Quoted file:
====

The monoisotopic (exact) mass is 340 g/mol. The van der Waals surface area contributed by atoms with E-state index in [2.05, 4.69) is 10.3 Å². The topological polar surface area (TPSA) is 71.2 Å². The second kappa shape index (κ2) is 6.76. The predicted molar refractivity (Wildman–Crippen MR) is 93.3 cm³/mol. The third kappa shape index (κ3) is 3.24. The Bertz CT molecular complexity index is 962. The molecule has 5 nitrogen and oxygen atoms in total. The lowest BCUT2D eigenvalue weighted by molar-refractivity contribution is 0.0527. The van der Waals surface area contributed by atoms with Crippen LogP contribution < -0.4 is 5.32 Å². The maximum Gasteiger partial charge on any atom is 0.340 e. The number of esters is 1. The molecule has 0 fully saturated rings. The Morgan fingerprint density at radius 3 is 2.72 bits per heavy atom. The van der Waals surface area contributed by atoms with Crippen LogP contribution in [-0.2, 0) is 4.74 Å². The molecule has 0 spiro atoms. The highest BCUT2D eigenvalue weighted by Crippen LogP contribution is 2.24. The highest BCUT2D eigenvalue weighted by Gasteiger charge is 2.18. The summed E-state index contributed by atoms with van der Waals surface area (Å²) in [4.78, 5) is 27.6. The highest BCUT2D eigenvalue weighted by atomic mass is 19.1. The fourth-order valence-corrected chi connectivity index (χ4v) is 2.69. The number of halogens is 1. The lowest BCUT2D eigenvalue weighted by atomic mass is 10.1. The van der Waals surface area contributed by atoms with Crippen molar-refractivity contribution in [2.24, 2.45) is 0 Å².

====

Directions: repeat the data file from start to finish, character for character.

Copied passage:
The monoisotopic (exact) mass is 340 g/mol. The van der Waals surface area contributed by atoms with E-state index in [2.05, 4.69) is 10.3 Å². The topological polar surface area (TPSA) is 71.2 Å². The second kappa shape index (κ2) is 6.76. The predicted molar refractivity (Wildman–Crippen MR) is 93.3 cm³/mol. The third kappa shape index (κ3) is 3.24. The Bertz CT molecular complexity index is 962. The molecule has 5 nitrogen and oxygen atoms in total. The lowest BCUT2D eigenvalue weighted by molar-refractivity contribution is 0.0527. The van der Waals surface area contributed by atoms with Crippen LogP contribution < -0.4 is 5.32 Å². The maximum Gasteiger partial charge on any atom is 0.340 e. The number of esters is 1. The molecule has 0 fully saturated rings. The Morgan fingerprint density at radius 3 is 2.72 bits per heavy atom. The van der Waals surface area contributed by atoms with Crippen LogP contribution in [-0.2, 0) is 4.74 Å². The molecule has 0 spiro atoms. The highest BCUT2D eigenvalue weighted by Crippen LogP contribution is 2.24. The highest BCUT2D eigenvalue weighted by Gasteiger charge is 2.18. The summed E-state index contributed by atoms with van der Waals surface area (Å²) in [4.78, 5) is 27.6. The highest BCUT2D eigenvalue weighted by atomic mass is 19.1. The fourth-order valence-corrected chi connectivity index (χ4v) is 2.69. The number of halogens is 1. The lowest BCUT2D eigenvalue weighted by atomic mass is 10.1. The van der Waals surface area contributed by atoms with Crippen molar-refractivity contribution in [2.24, 2.45) is 0 Å².